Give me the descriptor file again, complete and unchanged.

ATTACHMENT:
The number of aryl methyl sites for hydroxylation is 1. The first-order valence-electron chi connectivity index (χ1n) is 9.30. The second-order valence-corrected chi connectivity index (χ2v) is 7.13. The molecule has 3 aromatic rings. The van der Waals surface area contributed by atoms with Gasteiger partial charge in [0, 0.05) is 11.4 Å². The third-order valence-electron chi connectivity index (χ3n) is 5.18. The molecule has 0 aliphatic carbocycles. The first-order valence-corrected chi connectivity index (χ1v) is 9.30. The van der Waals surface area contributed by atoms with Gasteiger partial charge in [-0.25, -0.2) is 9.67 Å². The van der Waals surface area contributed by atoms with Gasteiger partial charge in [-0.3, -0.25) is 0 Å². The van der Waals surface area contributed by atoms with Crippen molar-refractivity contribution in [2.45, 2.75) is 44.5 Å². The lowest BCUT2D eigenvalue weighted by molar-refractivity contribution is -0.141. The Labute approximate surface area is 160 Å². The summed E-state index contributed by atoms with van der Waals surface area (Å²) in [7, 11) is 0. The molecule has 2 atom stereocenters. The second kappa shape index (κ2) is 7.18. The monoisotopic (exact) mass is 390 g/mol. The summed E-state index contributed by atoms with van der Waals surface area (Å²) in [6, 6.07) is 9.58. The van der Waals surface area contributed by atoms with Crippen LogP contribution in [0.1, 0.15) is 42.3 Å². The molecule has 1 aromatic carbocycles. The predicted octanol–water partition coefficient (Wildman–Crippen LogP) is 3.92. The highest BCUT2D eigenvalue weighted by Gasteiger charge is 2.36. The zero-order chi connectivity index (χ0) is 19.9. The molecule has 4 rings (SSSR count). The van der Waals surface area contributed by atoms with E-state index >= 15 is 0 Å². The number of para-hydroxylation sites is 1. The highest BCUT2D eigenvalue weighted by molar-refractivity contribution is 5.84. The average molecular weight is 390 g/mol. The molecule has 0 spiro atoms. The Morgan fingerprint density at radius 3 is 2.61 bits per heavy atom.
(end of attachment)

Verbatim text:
The number of aryl methyl sites for hydroxylation is 1. The first-order valence-electron chi connectivity index (χ1n) is 9.30. The second-order valence-corrected chi connectivity index (χ2v) is 7.13. The molecule has 3 aromatic rings. The van der Waals surface area contributed by atoms with Gasteiger partial charge in [0, 0.05) is 11.4 Å². The third-order valence-electron chi connectivity index (χ3n) is 5.18. The molecule has 0 aliphatic carbocycles. The first-order valence-corrected chi connectivity index (χ1v) is 9.30. The van der Waals surface area contributed by atoms with Gasteiger partial charge in [-0.25, -0.2) is 9.67 Å². The van der Waals surface area contributed by atoms with Gasteiger partial charge in [-0.3, -0.25) is 0 Å². The van der Waals surface area contributed by atoms with Crippen molar-refractivity contribution in [2.45, 2.75) is 44.5 Å². The lowest BCUT2D eigenvalue weighted by molar-refractivity contribution is -0.141. The Labute approximate surface area is 160 Å². The summed E-state index contributed by atoms with van der Waals surface area (Å²) in [7, 11) is 0. The molecule has 2 atom stereocenters. The second kappa shape index (κ2) is 7.18. The monoisotopic (exact) mass is 390 g/mol. The summed E-state index contributed by atoms with van der Waals surface area (Å²) in [6, 6.07) is 9.58. The van der Waals surface area contributed by atoms with Crippen LogP contribution in [0.1, 0.15) is 42.3 Å². The molecule has 1 aromatic carbocycles. The predicted octanol–water partition coefficient (Wildman–Crippen LogP) is 3.92. The highest BCUT2D eigenvalue weighted by Gasteiger charge is 2.36. The zero-order chi connectivity index (χ0) is 19.9. The molecule has 4 rings (SSSR count). The van der Waals surface area contributed by atoms with E-state index >= 15 is 0 Å². The number of para-hydroxylation sites is 1. The highest BCUT2D eigenvalue weighted by molar-refractivity contribution is 5.84. The average molecular weight is 390 g/mol. The molecule has 0 spiro atoms. The Morgan fingerprint density at radius 3 is 2.61 bits per heavy atom.